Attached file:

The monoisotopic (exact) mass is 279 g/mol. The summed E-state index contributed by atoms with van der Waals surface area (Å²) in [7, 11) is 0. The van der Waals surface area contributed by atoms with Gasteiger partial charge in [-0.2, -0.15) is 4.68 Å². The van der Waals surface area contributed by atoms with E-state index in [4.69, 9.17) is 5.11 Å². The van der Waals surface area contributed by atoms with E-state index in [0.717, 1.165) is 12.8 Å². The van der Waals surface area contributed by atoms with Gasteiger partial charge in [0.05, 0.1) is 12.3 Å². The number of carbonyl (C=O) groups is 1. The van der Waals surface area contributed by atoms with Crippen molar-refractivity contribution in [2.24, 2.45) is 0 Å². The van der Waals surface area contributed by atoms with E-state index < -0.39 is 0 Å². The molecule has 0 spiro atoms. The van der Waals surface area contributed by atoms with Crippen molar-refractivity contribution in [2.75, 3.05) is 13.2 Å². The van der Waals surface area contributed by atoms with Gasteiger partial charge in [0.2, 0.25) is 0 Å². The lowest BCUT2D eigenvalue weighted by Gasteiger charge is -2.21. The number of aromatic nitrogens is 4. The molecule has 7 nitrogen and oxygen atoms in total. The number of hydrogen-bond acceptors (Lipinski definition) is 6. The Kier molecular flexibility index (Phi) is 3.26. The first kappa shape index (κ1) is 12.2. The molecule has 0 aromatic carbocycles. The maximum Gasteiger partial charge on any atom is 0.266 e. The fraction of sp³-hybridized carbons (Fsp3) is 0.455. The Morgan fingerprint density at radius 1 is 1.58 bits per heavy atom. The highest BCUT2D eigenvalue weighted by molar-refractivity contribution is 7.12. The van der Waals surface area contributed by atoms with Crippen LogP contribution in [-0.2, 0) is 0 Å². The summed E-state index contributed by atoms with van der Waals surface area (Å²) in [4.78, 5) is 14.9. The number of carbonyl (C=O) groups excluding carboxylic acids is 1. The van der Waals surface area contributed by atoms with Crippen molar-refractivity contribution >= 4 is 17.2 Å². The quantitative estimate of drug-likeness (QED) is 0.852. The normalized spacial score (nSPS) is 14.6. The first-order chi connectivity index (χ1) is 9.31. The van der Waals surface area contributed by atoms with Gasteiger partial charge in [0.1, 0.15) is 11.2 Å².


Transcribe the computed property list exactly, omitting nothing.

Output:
The monoisotopic (exact) mass is 279 g/mol. The summed E-state index contributed by atoms with van der Waals surface area (Å²) in [7, 11) is 0. The van der Waals surface area contributed by atoms with Gasteiger partial charge in [-0.2, -0.15) is 4.68 Å². The van der Waals surface area contributed by atoms with E-state index in [4.69, 9.17) is 5.11 Å². The van der Waals surface area contributed by atoms with E-state index in [0.717, 1.165) is 12.8 Å². The van der Waals surface area contributed by atoms with Gasteiger partial charge in [0.05, 0.1) is 12.3 Å². The number of carbonyl (C=O) groups is 1. The van der Waals surface area contributed by atoms with Crippen molar-refractivity contribution in [2.24, 2.45) is 0 Å². The van der Waals surface area contributed by atoms with E-state index < -0.39 is 0 Å². The molecule has 0 spiro atoms. The van der Waals surface area contributed by atoms with Crippen molar-refractivity contribution in [2.75, 3.05) is 13.2 Å². The van der Waals surface area contributed by atoms with Gasteiger partial charge in [0.2, 0.25) is 0 Å². The lowest BCUT2D eigenvalue weighted by Gasteiger charge is -2.21. The number of aromatic nitrogens is 4. The molecule has 7 nitrogen and oxygen atoms in total. The number of hydrogen-bond acceptors (Lipinski definition) is 6. The Kier molecular flexibility index (Phi) is 3.26. The first kappa shape index (κ1) is 12.2. The molecule has 0 aromatic carbocycles. The maximum Gasteiger partial charge on any atom is 0.266 e. The fraction of sp³-hybridized carbons (Fsp3) is 0.455. The Morgan fingerprint density at radius 1 is 1.58 bits per heavy atom. The highest BCUT2D eigenvalue weighted by molar-refractivity contribution is 7.12. The van der Waals surface area contributed by atoms with Crippen LogP contribution in [-0.2, 0) is 0 Å². The summed E-state index contributed by atoms with van der Waals surface area (Å²) in [4.78, 5) is 14.9. The number of carbonyl (C=O) groups excluding carboxylic acids is 1. The van der Waals surface area contributed by atoms with Crippen molar-refractivity contribution >= 4 is 17.2 Å². The quantitative estimate of drug-likeness (QED) is 0.852. The normalized spacial score (nSPS) is 14.6. The first-order chi connectivity index (χ1) is 9.31. The van der Waals surface area contributed by atoms with Gasteiger partial charge in [0.1, 0.15) is 11.2 Å².